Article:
Again though, it's not done "so your husband's boss can get a bonus". The company doesn't think "we really want to hand this guy a bonus, so let's come up with some way to reduce costs so we can do that". They think: We need to reduce costs. Perhaps if we give management an incentive to reduce overtime in their departments, the cost of that incentive will be outweighed by the savings in labor costs within the department.
The bonus is a "cost" to the business. If the business thought that labor costs relative to labor productivity could be kept low without paying your husband's boss a bonus, they would. Again, those are market forces at work. What I'm trying to get you to understand is that they don't cut labor costs in order to pay the bonus. They pay the bonus in the hopes that labor costs will be cut that will be greater than the cost of the bonus. And they hope that it'll be done in a manner which does not negatively impact productivity/revenue over time. If they're right, they'll make money. If they're wrong, they'll lose money.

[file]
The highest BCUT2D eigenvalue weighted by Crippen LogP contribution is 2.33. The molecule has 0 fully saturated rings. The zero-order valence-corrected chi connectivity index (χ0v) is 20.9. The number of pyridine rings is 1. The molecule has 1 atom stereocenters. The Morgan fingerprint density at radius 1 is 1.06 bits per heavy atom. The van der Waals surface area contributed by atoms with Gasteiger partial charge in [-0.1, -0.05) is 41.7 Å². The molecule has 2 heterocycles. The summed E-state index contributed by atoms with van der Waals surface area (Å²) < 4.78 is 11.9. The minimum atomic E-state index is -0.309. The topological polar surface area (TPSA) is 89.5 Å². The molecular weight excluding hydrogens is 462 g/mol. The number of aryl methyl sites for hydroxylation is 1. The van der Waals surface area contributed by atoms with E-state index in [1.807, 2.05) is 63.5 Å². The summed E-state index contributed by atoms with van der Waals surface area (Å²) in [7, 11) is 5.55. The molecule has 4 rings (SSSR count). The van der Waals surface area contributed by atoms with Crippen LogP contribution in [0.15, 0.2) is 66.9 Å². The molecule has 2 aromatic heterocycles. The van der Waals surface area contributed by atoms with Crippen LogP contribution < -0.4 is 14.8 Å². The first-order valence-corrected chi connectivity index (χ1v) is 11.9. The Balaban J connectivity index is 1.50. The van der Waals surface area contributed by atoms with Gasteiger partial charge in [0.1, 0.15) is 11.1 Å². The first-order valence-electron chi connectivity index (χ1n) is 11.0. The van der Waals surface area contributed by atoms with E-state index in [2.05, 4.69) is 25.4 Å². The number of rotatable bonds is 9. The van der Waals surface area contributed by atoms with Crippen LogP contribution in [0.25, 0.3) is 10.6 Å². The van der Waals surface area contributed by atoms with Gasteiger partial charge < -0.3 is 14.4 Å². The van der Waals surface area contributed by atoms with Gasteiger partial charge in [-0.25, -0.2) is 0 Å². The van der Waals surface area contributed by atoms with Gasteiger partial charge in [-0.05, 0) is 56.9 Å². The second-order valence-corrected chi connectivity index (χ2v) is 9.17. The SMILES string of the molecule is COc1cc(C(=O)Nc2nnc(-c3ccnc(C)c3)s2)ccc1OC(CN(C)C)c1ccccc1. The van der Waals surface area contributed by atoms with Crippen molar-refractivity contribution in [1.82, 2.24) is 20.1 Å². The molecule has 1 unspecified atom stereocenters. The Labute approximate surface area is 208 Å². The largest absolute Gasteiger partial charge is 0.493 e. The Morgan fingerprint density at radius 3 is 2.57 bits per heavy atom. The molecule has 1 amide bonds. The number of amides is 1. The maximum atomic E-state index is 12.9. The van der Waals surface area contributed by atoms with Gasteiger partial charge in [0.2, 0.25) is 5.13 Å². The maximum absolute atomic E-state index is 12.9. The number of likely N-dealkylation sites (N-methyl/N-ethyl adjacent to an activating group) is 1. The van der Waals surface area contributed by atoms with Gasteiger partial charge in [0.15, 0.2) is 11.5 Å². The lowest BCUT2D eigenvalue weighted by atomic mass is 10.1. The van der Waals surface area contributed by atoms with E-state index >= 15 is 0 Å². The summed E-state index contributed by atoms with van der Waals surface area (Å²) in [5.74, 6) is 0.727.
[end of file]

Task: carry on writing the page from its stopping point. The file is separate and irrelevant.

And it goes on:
This is close enough to correct not to quibble with.
The problem is the logical conclusion of continuing to maximize profits in this way is hollowing out the middle class to the point where aggregate demand falls and, in simple terms, there are no customers for the product or service being provided so cheaply. In extremis this is obvious. A handful of people in charge of a large slave labor force aren't going to do as well as 1000 people in charge of a low wage labor force. Productivity will be higher, as will profits. There's an economic question of what the most efficent distribution of wealth is, and there's a moral question of what the most humane distribution of wealth is. Neither are answered by naked capitalism or "free" markets. The idea that they are is sort of parody of actual economics. "The market solves everything" doesn't work, and never has. It'd be great if it did, but alas, no.